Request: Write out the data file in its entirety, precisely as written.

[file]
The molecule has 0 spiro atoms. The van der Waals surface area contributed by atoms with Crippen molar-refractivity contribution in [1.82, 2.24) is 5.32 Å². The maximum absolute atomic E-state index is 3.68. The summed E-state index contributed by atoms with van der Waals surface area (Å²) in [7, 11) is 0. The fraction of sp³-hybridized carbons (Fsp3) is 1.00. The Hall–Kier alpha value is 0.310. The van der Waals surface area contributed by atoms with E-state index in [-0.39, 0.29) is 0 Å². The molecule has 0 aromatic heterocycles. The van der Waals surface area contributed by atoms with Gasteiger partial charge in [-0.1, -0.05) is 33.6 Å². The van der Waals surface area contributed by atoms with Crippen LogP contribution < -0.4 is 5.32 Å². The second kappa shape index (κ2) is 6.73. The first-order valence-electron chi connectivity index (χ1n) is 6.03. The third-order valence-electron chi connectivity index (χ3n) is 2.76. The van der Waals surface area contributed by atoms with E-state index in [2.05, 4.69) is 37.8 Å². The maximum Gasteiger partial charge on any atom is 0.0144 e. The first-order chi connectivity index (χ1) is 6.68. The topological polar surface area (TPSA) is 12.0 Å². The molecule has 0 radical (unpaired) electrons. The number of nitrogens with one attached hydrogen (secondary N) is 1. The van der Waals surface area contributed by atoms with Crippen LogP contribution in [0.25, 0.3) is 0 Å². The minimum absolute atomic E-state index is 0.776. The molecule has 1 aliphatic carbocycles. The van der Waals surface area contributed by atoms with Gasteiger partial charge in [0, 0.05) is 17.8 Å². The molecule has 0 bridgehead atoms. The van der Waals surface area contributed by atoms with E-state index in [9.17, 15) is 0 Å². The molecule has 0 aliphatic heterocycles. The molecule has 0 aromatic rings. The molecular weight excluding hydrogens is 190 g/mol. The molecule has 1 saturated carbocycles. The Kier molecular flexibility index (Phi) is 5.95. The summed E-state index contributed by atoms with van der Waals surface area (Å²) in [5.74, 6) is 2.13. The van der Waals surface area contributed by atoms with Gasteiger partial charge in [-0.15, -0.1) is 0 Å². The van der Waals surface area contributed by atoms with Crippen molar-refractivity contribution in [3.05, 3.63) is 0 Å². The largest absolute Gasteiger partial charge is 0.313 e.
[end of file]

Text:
The molecule has 0 spiro atoms. The van der Waals surface area contributed by atoms with Crippen molar-refractivity contribution in [1.82, 2.24) is 5.32 Å². The maximum absolute atomic E-state index is 3.68. The summed E-state index contributed by atoms with van der Waals surface area (Å²) in [7, 11) is 0. The fraction of sp³-hybridized carbons (Fsp3) is 1.00. The Hall–Kier alpha value is 0.310. The van der Waals surface area contributed by atoms with E-state index in [-0.39, 0.29) is 0 Å². The molecule has 0 aromatic heterocycles. The van der Waals surface area contributed by atoms with Gasteiger partial charge in [-0.1, -0.05) is 33.6 Å². The van der Waals surface area contributed by atoms with Crippen LogP contribution < -0.4 is 5.32 Å². The second kappa shape index (κ2) is 6.73. The first-order valence-electron chi connectivity index (χ1n) is 6.03. The third-order valence-electron chi connectivity index (χ3n) is 2.76. The van der Waals surface area contributed by atoms with E-state index in [2.05, 4.69) is 37.8 Å². The maximum Gasteiger partial charge on any atom is 0.0144 e. The first-order chi connectivity index (χ1) is 6.68. The topological polar surface area (TPSA) is 12.0 Å². The molecule has 0 radical (unpaired) electrons. The number of nitrogens with one attached hydrogen (secondary N) is 1. The van der Waals surface area contributed by atoms with Crippen LogP contribution in [0.25, 0.3) is 0 Å². The minimum absolute atomic E-state index is 0.776. The molecule has 1 aliphatic carbocycles. The van der Waals surface area contributed by atoms with Gasteiger partial charge in [0, 0.05) is 17.8 Å². The molecule has 0 bridgehead atoms. The van der Waals surface area contributed by atoms with E-state index in [9.17, 15) is 0 Å². The molecule has 0 aliphatic heterocycles. The molecule has 0 aromatic rings. The molecular weight excluding hydrogens is 190 g/mol. The molecule has 1 saturated carbocycles. The Kier molecular flexibility index (Phi) is 5.95. The summed E-state index contributed by atoms with van der Waals surface area (Å²) in [5.74, 6) is 2.13. The van der Waals surface area contributed by atoms with Gasteiger partial charge in [-0.15, -0.1) is 0 Å². The van der Waals surface area contributed by atoms with Crippen molar-refractivity contribution in [3.05, 3.63) is 0 Å². The largest absolute Gasteiger partial charge is 0.313 e.